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Anglada-Curado et al, 2012: Extracorporeal shock wave lithotripsy for distal ureteral calculi: Improved efficacy using low frequency

Anglada-Curado FJ, Campos-Hernández P, Carrasco-Valiente J, Anaya-Henares F, Carazo-Carazo JL, Alvarez-Kindelán J, Regueiro-López JC, Requena-Tapia MJ
Department of Urology, Reina Sofia Hospital, Córdoba, Spain


Abstract

OBJECTIVES: To compare low versus high frequency for lithotripsy in the management of distal ureteral calculi.

METHODS: A total of 154 patients with radio-opaque calculi (0.5-1 cm diameter) in the distal ureter were randomized to be given either lithotripsy at 80 or 60 pulses per min (high frequency or low frequency groups, respectively). The number of waves and sessions received, and time to total resolution were measured. A Dornier Compact Delta lithotripter was used.

RESULTS: A total of 72 patients were assigned to the high frequency group and 78 to the low frequency group. Four patients were excluded from the study because of intolerance of the procedure. The size was slightly lower in low frequency group, whereby an analysis of covariance was carried out to eliminate the size factor, with the limit established as 0.7 cm. The low frequency group received 2980 ± 1211 waves, and the high frequency group received 5752 ± 3121 (P < 0.001). The success rate was higher in the low frequency group (100%) than in the high frequency group (92.9%; P = 0.02). If adjusted to the size of the calculus with a threshold of 0.7 cm, there was a difference, although it was not statistically significant. The time to elimination of the fragments was higher in the high frequency group (17.68 days) than in the low frequency group (7.15 days; P < 0.001). The number of sessions necessary for resolution was higher in the high frequency group (1.56) than in the low frequency group (1.14; P < 0.001).

CONCLUSIONS: Lithotripsy at 60 pulses provides better outcomes than lithotripsy at 80 pulses for the treatment of distal ureteral calculi.

© 2012 The Japanese Urological Association.
Int J Urol. 2012 Sep 12. doi: 10.1111/j.1442-2042.2012.03133.x. [Epub ahead of print]
PMID: 22970896 [PubMed - as supplied by publisher]

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Comments 1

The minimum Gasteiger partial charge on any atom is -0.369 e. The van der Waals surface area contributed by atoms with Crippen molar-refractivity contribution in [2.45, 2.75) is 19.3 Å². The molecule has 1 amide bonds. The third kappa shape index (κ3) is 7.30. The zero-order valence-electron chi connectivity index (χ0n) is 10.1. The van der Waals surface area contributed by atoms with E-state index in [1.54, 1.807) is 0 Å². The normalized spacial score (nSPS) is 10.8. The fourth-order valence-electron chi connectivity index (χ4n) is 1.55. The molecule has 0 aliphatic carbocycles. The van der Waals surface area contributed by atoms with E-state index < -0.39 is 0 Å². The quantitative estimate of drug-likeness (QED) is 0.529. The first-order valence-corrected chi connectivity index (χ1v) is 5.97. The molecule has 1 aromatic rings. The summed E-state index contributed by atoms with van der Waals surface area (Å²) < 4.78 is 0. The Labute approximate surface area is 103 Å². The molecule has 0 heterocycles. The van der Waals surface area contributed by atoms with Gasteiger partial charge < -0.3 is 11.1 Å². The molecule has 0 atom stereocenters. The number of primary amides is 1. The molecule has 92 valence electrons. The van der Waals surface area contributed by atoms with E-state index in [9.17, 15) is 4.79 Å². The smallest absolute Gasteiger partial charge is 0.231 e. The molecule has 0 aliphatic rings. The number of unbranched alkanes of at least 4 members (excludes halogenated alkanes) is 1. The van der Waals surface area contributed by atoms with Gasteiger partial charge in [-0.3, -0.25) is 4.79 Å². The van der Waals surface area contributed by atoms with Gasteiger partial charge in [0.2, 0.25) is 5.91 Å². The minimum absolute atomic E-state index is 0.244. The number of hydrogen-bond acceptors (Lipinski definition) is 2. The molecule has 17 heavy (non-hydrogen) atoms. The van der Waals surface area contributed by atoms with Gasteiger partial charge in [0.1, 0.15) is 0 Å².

Hans-Göran Tiselius on Monday, 30 April 2012 07:10

In a study that compares shockwaves administered at frequencies of 80 and 60 (1.33 and 1.00 Hz), the authors conclude that the lower rate was associated with better treatment outcome for distal ureteral stones. This finding is in line with several previous reports on the importance of the shockwave frequency, but in this series of treatments there is an unusually narrow interval; 80 vs. 60 shockwaves per minute. This report is, however, particularly interesting because the authors have used the assumed benefit of a low shockwave rate and accordingly set the upper number of shockwaves at a lower level than that used for patients treated with the higher frequency. This is important inasmuch as a better disintegration should lead to a reduced total energy.

The major problem for proper interpretation of the result was the difference in stone size with stones measuring > 7 mm in 64% of the high-frequency group but only in 40% of the low-frequency group.

It is highly desirable that future studies on the possible advantages of low-frequency ESWL clearly report to which extent the treatment time (that is the total number of shockwaves) can be reduced.

Hans-Göran Tiselius

In a study that compares shockwaves administered at frequencies of 80 and 60 (1.33 and 1.00 Hz), the authors conclude that the lower rate was associated with better treatment outcome for distal ureteral stones. This finding is in line with several previous reports on the importance of the shockwave frequency, but in this series of treatments there is an unusually narrow interval; 80 vs. 60 shockwaves per minute. This report is, however, particularly interesting because the authors have used the assumed benefit of a low shockwave rate and accordingly set the upper number of shockwaves at a lower level than that used for patients treated with the higher frequency. This is important inasmuch as a better disintegration should lead to a reduced total energy. The major problem for proper interpretation of the result was the difference in stone size with stones measuring > 7 mm in 64% of the high-frequency group but only in 40% of the low-frequency group. It is highly desirable that future studies on the possible advantages of low-frequency ESWL clearly report to which extent the treatment time (that is the total number of shockwaves) can be reduced. Hans-Göran Tiselius
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